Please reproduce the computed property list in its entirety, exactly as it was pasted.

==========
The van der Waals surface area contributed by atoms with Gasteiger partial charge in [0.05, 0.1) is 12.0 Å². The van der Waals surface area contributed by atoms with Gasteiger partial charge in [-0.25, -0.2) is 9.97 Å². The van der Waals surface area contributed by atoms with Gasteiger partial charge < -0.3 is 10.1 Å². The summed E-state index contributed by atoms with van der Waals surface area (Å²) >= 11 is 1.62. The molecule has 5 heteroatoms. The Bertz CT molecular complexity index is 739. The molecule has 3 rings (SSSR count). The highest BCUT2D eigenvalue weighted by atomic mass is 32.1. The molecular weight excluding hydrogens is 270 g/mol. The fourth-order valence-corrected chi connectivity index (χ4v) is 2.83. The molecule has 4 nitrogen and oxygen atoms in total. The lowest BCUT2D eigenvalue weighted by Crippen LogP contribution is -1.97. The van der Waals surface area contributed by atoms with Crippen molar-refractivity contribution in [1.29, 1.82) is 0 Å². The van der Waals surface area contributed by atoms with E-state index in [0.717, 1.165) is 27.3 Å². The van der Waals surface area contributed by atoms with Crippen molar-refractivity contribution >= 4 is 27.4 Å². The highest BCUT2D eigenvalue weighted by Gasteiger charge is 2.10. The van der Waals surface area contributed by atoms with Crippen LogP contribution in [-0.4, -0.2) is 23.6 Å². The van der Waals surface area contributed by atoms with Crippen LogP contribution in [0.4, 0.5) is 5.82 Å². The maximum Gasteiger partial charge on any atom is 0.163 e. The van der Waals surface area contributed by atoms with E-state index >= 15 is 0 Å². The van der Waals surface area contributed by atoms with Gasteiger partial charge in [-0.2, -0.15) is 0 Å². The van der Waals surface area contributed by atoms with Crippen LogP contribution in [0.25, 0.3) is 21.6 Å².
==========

The van der Waals surface area contributed by atoms with Gasteiger partial charge in [0.05, 0.1) is 12.0 Å². The van der Waals surface area contributed by atoms with Gasteiger partial charge in [-0.25, -0.2) is 9.97 Å². The van der Waals surface area contributed by atoms with Gasteiger partial charge < -0.3 is 10.1 Å². The summed E-state index contributed by atoms with van der Waals surface area (Å²) >= 11 is 1.62. The molecule has 5 heteroatoms. The Bertz CT molecular complexity index is 739. The molecule has 3 rings (SSSR count). The highest BCUT2D eigenvalue weighted by atomic mass is 32.1. The molecular weight excluding hydrogens is 270 g/mol. The fourth-order valence-corrected chi connectivity index (χ4v) is 2.83. The molecule has 4 nitrogen and oxygen atoms in total. The lowest BCUT2D eigenvalue weighted by Crippen LogP contribution is -1.97. The van der Waals surface area contributed by atoms with Crippen molar-refractivity contribution in [1.29, 1.82) is 0 Å². The van der Waals surface area contributed by atoms with E-state index in [0.717, 1.165) is 27.3 Å². The van der Waals surface area contributed by atoms with Crippen molar-refractivity contribution >= 4 is 27.4 Å². The highest BCUT2D eigenvalue weighted by Gasteiger charge is 2.10. The van der Waals surface area contributed by atoms with Crippen LogP contribution in [-0.4, -0.2) is 23.6 Å². The van der Waals surface area contributed by atoms with Crippen LogP contribution in [0.4, 0.5) is 5.82 Å². The maximum Gasteiger partial charge on any atom is 0.163 e. The van der Waals surface area contributed by atoms with E-state index >= 15 is 0 Å². The van der Waals surface area contributed by atoms with Gasteiger partial charge in [-0.2, -0.15) is 0 Å². The van der Waals surface area contributed by atoms with Crippen LogP contribution in [0.25, 0.3) is 21.6 Å².